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Dowell v. State

Court of Appeals of Iowa

July 5, 2018

TROY DANIEL DOWELL, Applicant-Appellant,
v.
STATE OF IOWA, Respondent-Appellee.

          Appeal from the Iowa District Court for Polk County, Jeffrey D. Farrell, Judge.

         Troy Dowell appeals the district court's summary dismissal of his application for postconviction relief.

          Mark C. Smith, State Appellate Defender, and Theresa R. Wilson, Assistant Appellate Defender, for appellant.

          Thomas J. Miller, Attorney General, and Bridget A. Chambers, Assistant Attorney General, for appellee State.

          Considered by Vogel, P.J., and Potterfield and Mullins, JJ.

          MULLINS, JUDGE.

         Troy Dowell appeals the summary dismissal of his application for postconviction relief (PCR). He claims the district court erred in summarily dismissing his application, alleging there are genuine issues of material fact regarding the effectiveness of counsel in an earlier proceeding that require an evidentiary hearing. Alternatively, he contends his PCR counsel was ineffective in failing to amend his PCR application. We affirm.

         I. Background Facts and Proceedings

         We have previously summarized the relevant facts and circumstances of the underlying offense and early proceedings:

Dowell, who has three children, was convicted of several crimes, including neglect of a dependent. The district court entered a sentencing no-contact order restraining Dowell from having any contact with his children. The order was to remain in effect until July 15, 2013. Meanwhile, Dowell and his wife divorced, Dowell's wife was granted sole custody of the children, and she moved to Australia.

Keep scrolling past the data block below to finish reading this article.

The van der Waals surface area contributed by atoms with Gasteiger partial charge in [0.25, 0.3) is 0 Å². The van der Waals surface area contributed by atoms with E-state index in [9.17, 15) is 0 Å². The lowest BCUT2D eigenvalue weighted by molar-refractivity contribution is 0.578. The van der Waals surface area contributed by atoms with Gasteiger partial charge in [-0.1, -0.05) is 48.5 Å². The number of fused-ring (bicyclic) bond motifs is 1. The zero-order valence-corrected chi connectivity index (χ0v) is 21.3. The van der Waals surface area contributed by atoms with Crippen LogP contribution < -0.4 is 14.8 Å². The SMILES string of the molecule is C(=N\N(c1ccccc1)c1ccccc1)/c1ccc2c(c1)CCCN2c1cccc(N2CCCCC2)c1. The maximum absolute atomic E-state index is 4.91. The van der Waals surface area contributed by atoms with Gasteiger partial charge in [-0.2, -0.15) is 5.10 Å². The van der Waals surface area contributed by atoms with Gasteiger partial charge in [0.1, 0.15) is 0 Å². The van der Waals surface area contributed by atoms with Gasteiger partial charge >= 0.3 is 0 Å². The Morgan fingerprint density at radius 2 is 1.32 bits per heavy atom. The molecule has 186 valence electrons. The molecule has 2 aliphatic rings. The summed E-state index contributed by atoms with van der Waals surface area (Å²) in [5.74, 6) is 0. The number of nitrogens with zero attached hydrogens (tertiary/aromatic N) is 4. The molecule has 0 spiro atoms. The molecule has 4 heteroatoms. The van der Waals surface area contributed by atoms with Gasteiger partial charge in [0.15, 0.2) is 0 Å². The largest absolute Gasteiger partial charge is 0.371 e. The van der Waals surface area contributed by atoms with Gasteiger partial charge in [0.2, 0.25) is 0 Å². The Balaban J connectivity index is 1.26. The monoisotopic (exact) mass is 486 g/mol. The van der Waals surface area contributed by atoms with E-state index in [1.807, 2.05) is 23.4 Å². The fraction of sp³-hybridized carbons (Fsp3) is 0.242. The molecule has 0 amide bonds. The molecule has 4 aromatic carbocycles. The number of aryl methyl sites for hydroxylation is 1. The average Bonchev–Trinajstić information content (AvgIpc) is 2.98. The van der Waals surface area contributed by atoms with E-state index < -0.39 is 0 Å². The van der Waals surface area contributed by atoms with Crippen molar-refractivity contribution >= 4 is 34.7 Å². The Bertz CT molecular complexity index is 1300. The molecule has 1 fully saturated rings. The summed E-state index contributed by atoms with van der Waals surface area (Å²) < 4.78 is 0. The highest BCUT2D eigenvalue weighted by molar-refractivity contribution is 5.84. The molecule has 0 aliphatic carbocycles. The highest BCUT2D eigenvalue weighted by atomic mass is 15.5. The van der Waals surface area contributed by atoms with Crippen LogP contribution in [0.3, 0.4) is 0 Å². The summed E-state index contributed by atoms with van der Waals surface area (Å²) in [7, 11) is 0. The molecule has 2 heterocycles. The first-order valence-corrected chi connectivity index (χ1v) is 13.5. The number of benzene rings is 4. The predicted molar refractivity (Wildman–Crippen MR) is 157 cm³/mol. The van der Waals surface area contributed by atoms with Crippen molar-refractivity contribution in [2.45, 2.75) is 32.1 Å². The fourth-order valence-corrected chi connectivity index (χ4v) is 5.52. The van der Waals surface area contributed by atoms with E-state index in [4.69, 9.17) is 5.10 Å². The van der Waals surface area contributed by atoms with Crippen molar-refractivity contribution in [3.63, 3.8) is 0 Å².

A day before the no-contact order was slated to expire, the State filed a motion to extend it. See Iowa Code § 664A.8');">664A.8 (2013). At a hearing on the motion, the State offered a report prepared by a psychologist who met with the children. Dowell's attorney stated he had no objection to the exhibit.
The district court extended the no-contact order for an additional five years after concluding Dowell failed to carry his burden "to establish he no longer poses a threat to the victims."

State v. Dowell, No. 13-1269, 2015 WL 4158758, at *1 (Iowa Ct. App. July 9, 2015). This court affirmed Dowell's direct appeal of the extension of the no-contact order. See id. at *3. The Iowa Supreme Court denied further review.

         Subsequently, Dowell filed a pro-se PCR application in which he claimed he received ineffective assistance of counsel in relation to the hearing on the extension of the no-contact order. He specifically complains counsel was ineffective in allowing the psychological report concerning his children to be admitted into evidence.[1] In support of his PCR application, Dowell referenced ...


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